Health Theme August 2018: The role of Biotin / Vitamin B7
How much do you know about Biotin? Taken by a wealth of celebrities including Kylie Jenner, Kim Kardashian and Vanessa Hudgens for its hair and nail-strengthening properties, this vitamin has grown in popularity in recent years.
Commonly known as Vitamin B7, Biotin is a water-soluble vitamin found in bodily enzymes which metabolise fat and carbohydrates.
It therefore plays an important role in cell growth and in maintaining a steady blood sugar level, and also assists in various reactions, including the movement of carbon dioxide around the body. It is often recommended as a dietary supplement for strengthening hair and nails, and as such is often found in many cosmetics and health products for the hair and skin.
Due to its key role within the body, the National Academy of Medicine (formerly the Institute of Medicine) recommends a dose of 30 micrograms of biotin each day, from a range of food sources including beef or pork, egg, yeast, whole wheat bread, avocado, salmon, cauliflower or cheese. Raw egg whites however contain a particular protein that blocks the absorption of biotin, so people who regularly consume a large number of eggs may become biotin-deficient.
Those suffering from biotin deficiency disorders therefore are often prescribed biotin supplements – up to as much as 300 milligrams per day for Multiple Sclerosis patients, for whom the B group vitamins are vital in managing symptoms. Biotin in particular is very useful in cases of progress MS because it supports nerve cell metabolism.
There are also some inherited metabolic disorders which, due to a deficiency in the enzymes which process biotin, prevent the body’s cells from using it effectively.
Usually, however, biotin deficiency occurs simply from an absence of the vitamin in the diet, particularly in breastfeeding mothers. Symptoms of deficiency include:
- Dermatitis in the form of a scaly red rash
- Neurological symptoms in adults including depression, lethargy, hallucination, numbness and tingling of the extremities
- Brittle and thin fingernails
- Hair loss (alopecia)
Supplements may also be recommended to those suffering from alcoholism, patients who have had partial removal of their stomach, burn patients, epileptics, elderly individuals, athletes, and pregnant women, who have a higher risk of biotin deficiency. It is estimated that as many as 20% of people consume Biotin-containing supplements.
While biotin supplements may help pregnant women and some people with other health disorders, it is of course incredibly important to eat a balanced and healthy diet that includes all the vitamins and minerals necessary for normal body function.
Take time to consider how you can incorporate appropriate and safe amounts of biotin into your daily diet.
For further information, please contact Randox PR by email: firstname.lastname@example.org or by phoning 028 9442 2413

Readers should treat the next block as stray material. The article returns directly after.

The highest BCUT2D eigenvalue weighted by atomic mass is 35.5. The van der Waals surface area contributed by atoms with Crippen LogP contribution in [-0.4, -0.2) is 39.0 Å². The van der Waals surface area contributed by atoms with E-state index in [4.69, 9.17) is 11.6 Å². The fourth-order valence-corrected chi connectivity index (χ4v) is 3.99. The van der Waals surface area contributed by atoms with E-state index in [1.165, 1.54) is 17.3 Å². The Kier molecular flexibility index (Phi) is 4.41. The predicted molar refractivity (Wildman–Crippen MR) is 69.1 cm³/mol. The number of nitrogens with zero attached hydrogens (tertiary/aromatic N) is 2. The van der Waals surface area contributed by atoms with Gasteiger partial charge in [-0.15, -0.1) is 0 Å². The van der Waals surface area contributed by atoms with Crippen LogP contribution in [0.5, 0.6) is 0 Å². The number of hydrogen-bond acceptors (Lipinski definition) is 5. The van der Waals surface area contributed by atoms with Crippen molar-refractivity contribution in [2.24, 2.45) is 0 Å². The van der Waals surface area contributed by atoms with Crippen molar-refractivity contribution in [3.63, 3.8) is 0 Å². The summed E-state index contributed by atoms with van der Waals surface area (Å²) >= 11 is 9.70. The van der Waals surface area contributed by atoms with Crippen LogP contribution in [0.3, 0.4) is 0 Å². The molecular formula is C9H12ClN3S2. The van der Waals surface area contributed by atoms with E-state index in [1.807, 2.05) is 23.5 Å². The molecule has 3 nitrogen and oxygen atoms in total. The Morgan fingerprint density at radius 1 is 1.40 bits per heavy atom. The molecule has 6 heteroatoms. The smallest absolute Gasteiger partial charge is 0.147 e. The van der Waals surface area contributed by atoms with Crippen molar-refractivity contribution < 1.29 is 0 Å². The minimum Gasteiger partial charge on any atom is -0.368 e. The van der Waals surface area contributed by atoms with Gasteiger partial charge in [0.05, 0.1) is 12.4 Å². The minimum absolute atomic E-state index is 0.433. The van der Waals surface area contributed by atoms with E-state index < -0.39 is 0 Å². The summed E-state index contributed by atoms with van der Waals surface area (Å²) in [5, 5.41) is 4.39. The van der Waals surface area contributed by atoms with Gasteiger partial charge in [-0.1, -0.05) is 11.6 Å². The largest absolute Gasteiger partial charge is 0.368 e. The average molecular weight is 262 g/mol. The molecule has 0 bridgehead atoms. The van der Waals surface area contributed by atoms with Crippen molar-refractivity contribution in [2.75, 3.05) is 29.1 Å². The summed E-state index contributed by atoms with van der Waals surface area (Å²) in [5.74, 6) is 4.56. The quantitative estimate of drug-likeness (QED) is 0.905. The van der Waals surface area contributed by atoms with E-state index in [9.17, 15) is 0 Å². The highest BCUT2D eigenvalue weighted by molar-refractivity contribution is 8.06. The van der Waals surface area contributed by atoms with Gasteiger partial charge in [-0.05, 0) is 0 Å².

Our nutritional health affects almost every process in the human body.
And nutrition gives us energy. A body without food is like a car without fuel, and we certainly wouldn’t put bad fuel in our car. Just like a car, consistently putting bad fuel into our bodies can have a detrimental effect.
For example, if you are a vegetarian, you may not have enough iron in your diet, or if you exclude dairy from your diet, you may not have enough calcium. Such insufficiency is well known for causing various health problems such as anaemia and brittle bones.
But what you may not know is that a lack of particular vitamins or minerals in our diet may also negatively affect our mental health. And it’s not surprising when you learn that the brain and the gastrointestinal systems are so closely linked.
Have you ever had “butterflies in your stomach”? Or been in a “gut-wrenching” situation? These phrases are used for a reason.
Your gastrointestinal system is sensitive to emotion – so whether you feel angry, sad, anxious or excited, this emotion may appear as symptoms in your stomach. The brain can even trigger the release of stomach juices just by thinking about your next meal.
And the connection can work both ways, as the gut-brain relationship is bidirectional. A troubled digestive system can send signals of pain or discomfort to the brain, and can therefore be the cause of mental illbeing.
Low levels of B-12 and other B vitamins such as vitamin B-6 and folate in particular are linked to depression. And this is because they play a role in producing brain chemicals that affect mood and other brain functions.
It’s therefore important to monitor whether nutritionally you are getting enough of these vitamins in your diet, which may in fact by the source of your mental illbeing. Our scientists at Randox Health thoroughly analyse up to 350 of your body’s biological markers to reveal what’s happening in your body, and if it turns out that a gut imbalance is having an effect on your mental health, there’s something you can do about it.
Determining the appropriate treatment may be as simple as eating more eggs, milk, cheese, milk products, meat, fish, shellfish or poultry, which are known sources of Vitamin B12.
So take control of your health – find out if your stomach problems are contributing to your mental concerns.
Contact the Randox Health team today.
Tel: 0800 2545 130